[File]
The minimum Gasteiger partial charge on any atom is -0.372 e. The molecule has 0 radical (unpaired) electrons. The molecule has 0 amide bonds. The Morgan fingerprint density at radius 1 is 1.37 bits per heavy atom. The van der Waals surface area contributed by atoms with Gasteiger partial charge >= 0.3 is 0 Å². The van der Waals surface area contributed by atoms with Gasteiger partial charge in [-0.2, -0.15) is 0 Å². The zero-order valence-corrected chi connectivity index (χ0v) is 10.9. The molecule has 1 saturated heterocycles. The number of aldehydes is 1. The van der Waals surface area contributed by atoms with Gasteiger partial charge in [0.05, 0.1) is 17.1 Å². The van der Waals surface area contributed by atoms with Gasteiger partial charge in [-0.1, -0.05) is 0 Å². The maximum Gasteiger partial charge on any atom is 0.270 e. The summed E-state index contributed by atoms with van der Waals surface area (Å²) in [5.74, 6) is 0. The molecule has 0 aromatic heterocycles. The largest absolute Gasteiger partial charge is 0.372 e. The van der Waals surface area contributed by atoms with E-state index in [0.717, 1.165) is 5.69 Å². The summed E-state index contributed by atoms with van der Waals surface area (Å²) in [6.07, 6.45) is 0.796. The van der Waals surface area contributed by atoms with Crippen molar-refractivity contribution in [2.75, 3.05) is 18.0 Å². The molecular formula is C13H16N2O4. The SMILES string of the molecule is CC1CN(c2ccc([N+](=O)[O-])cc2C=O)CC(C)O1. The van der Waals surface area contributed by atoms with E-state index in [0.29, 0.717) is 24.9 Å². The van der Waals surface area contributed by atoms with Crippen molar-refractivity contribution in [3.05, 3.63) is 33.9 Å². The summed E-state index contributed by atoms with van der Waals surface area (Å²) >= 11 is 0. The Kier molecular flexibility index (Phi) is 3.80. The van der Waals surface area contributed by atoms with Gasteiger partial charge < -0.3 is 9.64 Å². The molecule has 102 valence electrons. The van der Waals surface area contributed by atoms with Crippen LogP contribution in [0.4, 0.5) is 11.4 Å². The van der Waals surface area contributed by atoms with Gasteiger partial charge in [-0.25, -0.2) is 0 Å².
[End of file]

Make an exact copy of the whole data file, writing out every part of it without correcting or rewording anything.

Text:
The minimum Gasteiger partial charge on any atom is -0.372 e. The molecule has 0 radical (unpaired) electrons. The molecule has 0 amide bonds. The Morgan fingerprint density at radius 1 is 1.37 bits per heavy atom. The van der Waals surface area contributed by atoms with Gasteiger partial charge >= 0.3 is 0 Å². The van der Waals surface area contributed by atoms with Gasteiger partial charge in [-0.2, -0.15) is 0 Å². The zero-order valence-corrected chi connectivity index (χ0v) is 10.9. The molecule has 1 saturated heterocycles. The number of aldehydes is 1. The van der Waals surface area contributed by atoms with Gasteiger partial charge in [0.05, 0.1) is 17.1 Å². The van der Waals surface area contributed by atoms with Gasteiger partial charge in [-0.1, -0.05) is 0 Å². The maximum Gasteiger partial charge on any atom is 0.270 e. The summed E-state index contributed by atoms with van der Waals surface area (Å²) in [5.74, 6) is 0. The molecule has 0 aromatic heterocycles. The largest absolute Gasteiger partial charge is 0.372 e. The van der Waals surface area contributed by atoms with E-state index in [0.717, 1.165) is 5.69 Å². The summed E-state index contributed by atoms with van der Waals surface area (Å²) in [6.07, 6.45) is 0.796. The van der Waals surface area contributed by atoms with Crippen molar-refractivity contribution in [2.75, 3.05) is 18.0 Å². The molecular formula is C13H16N2O4. The SMILES string of the molecule is CC1CN(c2ccc([N+](=O)[O-])cc2C=O)CC(C)O1. The van der Waals surface area contributed by atoms with E-state index in [0.29, 0.717) is 24.9 Å². The van der Waals surface area contributed by atoms with Crippen molar-refractivity contribution in [3.05, 3.63) is 33.9 Å². The summed E-state index contributed by atoms with van der Waals surface area (Å²) >= 11 is 0. The Kier molecular flexibility index (Phi) is 3.80. The van der Waals surface area contributed by atoms with Gasteiger partial charge < -0.3 is 9.64 Å². The molecule has 102 valence electrons. The van der Waals surface area contributed by atoms with Crippen LogP contribution in [0.4, 0.5) is 11.4 Å². The van der Waals surface area contributed by atoms with Gasteiger partial charge in [-0.25, -0.2) is 0 Å².